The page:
QUESTION 1: Bob, I've been urinating in scrapes for years to attract deer, with the exception of times when I have to take prescription meds. What do you think about this tactic, and do you think my doing this affects the integrity of the scrape? - Mark B.
QUESTION 2: I noticed wherever I pee in a buck's scrape during the morning hours, it was heavily frequented by does throughout the remainder of the day. The area looked like a plow went through it! Do you think it's the minerals in the urine they are attracted to, or is it a territorial or hormonal thing? - Dale J.
ANSWER: Humans urinating in scrapes seems to fly in the face of everything we know about deer senses and behavior.
Scent communication is important to whitetails, and might be as complex as verbal communication is to humans.
We don't know for certain, but biologists believe that from a puddle of urine, one deer can discern many things about the other deer that left it, including sex, health, breeding status, position in the dominance hierarchy and possibly even the identity of the individual deer.
Given all this, and the whitetail's propensity for avoiding anything human, it would seem foolish to intentionally leave any type of human scent in the areas you hunt.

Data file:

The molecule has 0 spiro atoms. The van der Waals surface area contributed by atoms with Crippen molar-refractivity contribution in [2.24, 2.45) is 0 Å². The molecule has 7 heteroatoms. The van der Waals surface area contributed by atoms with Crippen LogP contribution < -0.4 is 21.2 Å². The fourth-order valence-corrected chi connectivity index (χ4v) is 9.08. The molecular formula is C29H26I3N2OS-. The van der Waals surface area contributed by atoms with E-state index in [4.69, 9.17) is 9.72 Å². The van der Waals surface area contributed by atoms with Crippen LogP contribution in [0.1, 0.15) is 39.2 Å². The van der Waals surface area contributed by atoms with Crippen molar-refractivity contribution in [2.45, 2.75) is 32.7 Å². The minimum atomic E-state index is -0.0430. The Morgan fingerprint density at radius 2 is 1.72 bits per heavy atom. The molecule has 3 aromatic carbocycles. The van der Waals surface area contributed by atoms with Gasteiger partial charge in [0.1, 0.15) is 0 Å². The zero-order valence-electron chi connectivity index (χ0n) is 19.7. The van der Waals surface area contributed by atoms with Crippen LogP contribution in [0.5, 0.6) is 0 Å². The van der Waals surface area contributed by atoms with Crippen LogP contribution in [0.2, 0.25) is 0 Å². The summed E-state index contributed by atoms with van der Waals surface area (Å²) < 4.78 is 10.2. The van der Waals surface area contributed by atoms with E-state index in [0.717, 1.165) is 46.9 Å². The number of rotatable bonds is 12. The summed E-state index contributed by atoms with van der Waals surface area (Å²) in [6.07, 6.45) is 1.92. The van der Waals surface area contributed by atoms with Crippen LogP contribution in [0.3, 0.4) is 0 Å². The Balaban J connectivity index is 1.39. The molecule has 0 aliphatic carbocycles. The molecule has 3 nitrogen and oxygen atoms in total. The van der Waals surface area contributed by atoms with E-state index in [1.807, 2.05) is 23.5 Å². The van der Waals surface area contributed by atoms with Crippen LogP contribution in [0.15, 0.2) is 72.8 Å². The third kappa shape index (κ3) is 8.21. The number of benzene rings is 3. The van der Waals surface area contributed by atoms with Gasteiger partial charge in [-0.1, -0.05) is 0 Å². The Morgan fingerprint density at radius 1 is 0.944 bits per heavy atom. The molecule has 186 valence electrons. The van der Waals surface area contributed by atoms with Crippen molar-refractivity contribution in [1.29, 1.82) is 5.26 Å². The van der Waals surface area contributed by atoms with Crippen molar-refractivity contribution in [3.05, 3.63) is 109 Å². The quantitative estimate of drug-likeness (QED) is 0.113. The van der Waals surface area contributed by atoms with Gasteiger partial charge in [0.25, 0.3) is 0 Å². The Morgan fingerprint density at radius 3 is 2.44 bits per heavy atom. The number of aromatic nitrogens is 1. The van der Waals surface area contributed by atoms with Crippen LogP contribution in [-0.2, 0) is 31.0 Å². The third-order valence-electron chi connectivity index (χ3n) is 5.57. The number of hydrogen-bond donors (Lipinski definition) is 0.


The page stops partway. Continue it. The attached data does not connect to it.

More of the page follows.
However, urine seems to be a glaring exception to this rule.
There's considerable evidence, mostly anecdotal, supporting the notion that not only are deer not repelled, but might actually be attracted to the smell of human urine.
As to why, the best I can offer is purely speculation.
Perhaps, as human urine and deer urine are similar enough that the deer can't discriminate. Maybe they interpret human urine as a message they don't quite understand, like someone speaking a foreign language. Or maybe it's just plain curiosity.
It's also quite plausible that deer might be attracted to some human urine, and repelled by others, depending on the depositor's diet.
As an interesting side note, in his book, Hunting Rutting Whitetails, Gene Wensel describes how he used his wife's discarded feminine hygiene products to attract bucks.
Deer and humans are mammals, and it's possible that human reproductive hormones are similar enough to deer's that they are attractive.
Clearly, more research is needed before we can arrive at a definitive conclusion. But for now, if it works for you, why stop?